Objective: To compare the formation of gap junctions between detrusor smooth muscle cells in situ and the distribution of connexin (Cx)40, Cx43 and Cx45 expressions in bladder biopsies from a control group (with bladder tumour) and from patients with urge symptoms, as smooth muscle cells of the human detrusor muscle communicate via gap junctions and express several connexin subtypes, alterations of which may be involved in the causes of lower urinary tract symptoms.
Materials and methods: Connexin expression is prominent in myofibroblast-like cells, supposedly involved in afferent signalling pathways of the bladder. Their strategic position directly beneath the urothelium suggests they are a link between urothelial ATP signalling during bladder filling and afferent Adelta-fibre stimulation for co-ordination of bladder tonus and initialization of the micturition reflex. Modification of their coupling characteristics may have profound impact on bladder sensation. Bladder tissue probes of patients undergoing cystectomy or transurethral tumour resection for bladder cancer were used as controls. Tissue samples from patients with severe idiopathic urge symptoms were taken for exclusion diagnostics of interstitial cystitis (IC) and carcinoma in situ. The formation of functional syncytia between detrusor smooth muscle cells were examined in dye-coupling experiments by injecting with Lucifer Yellow. The morphology and structure of gap junctions were assessed by transmission electron microscopy and immunogold labelling of Cx43 and Cx45. The expression of connexin subtypes Cx40, Cx43 and Cx45 was compared by indirect immunofluorescence, and confocal laser scanning microscopy used for semiquantitative analysis.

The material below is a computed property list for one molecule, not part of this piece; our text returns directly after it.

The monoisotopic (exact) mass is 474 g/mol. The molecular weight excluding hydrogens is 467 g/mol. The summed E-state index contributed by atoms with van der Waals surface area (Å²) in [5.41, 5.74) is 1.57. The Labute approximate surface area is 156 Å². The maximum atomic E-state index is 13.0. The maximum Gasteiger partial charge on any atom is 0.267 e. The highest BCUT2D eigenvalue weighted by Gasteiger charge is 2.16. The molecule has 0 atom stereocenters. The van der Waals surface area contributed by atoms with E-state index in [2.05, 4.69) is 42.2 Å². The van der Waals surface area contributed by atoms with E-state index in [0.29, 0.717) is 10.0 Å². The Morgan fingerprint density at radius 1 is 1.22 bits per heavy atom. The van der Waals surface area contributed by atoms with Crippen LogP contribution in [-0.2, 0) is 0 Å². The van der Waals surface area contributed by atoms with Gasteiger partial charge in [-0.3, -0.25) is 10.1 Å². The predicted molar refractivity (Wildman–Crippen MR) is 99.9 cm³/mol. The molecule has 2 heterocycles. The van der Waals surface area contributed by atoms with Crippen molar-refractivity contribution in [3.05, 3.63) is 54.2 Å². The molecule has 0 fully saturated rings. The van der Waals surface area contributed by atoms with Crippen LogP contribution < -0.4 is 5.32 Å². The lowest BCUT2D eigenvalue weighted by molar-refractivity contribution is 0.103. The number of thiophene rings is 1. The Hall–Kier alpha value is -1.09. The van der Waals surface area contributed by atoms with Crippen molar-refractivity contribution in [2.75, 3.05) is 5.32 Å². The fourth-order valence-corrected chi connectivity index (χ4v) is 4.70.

Results: There was dye coupling between smooth muscle cells of the detrusor in situ. Electron microscopy and immunogold labelling showed very small gap junctional plaques. These findings were confirmed by confocal immunofluorescence. Semiquantitative analyses showed significantly higher Cx43 expression in the detrusor muscle, and a tendency to higher Cx45 expression in the suburothelial layer associated with urge symptoms, whereas Cx40 expression was unaffected.
Conclusions: Smooth muscle cells of the human detrusor muscle are coupled by classical gap junctions, forming limited local functional syncytia. Both Cx43 and Cx45 are expressed at low levels in normal detrusor. Up-regulation of Cx43 in patients with urge incontinence supports the possibility of functional changes in the syncytial properties of detrusor smooth muscle cells in this condition. In addition, the observed increase of Cx45 in the myofibroblast cell layer supports the idea that alterations in sensory signalling are also involved. Comparison with previous reports implies that the pathophysiology of urgency is distinct from that of the unstable bladder and other forms of incontinence.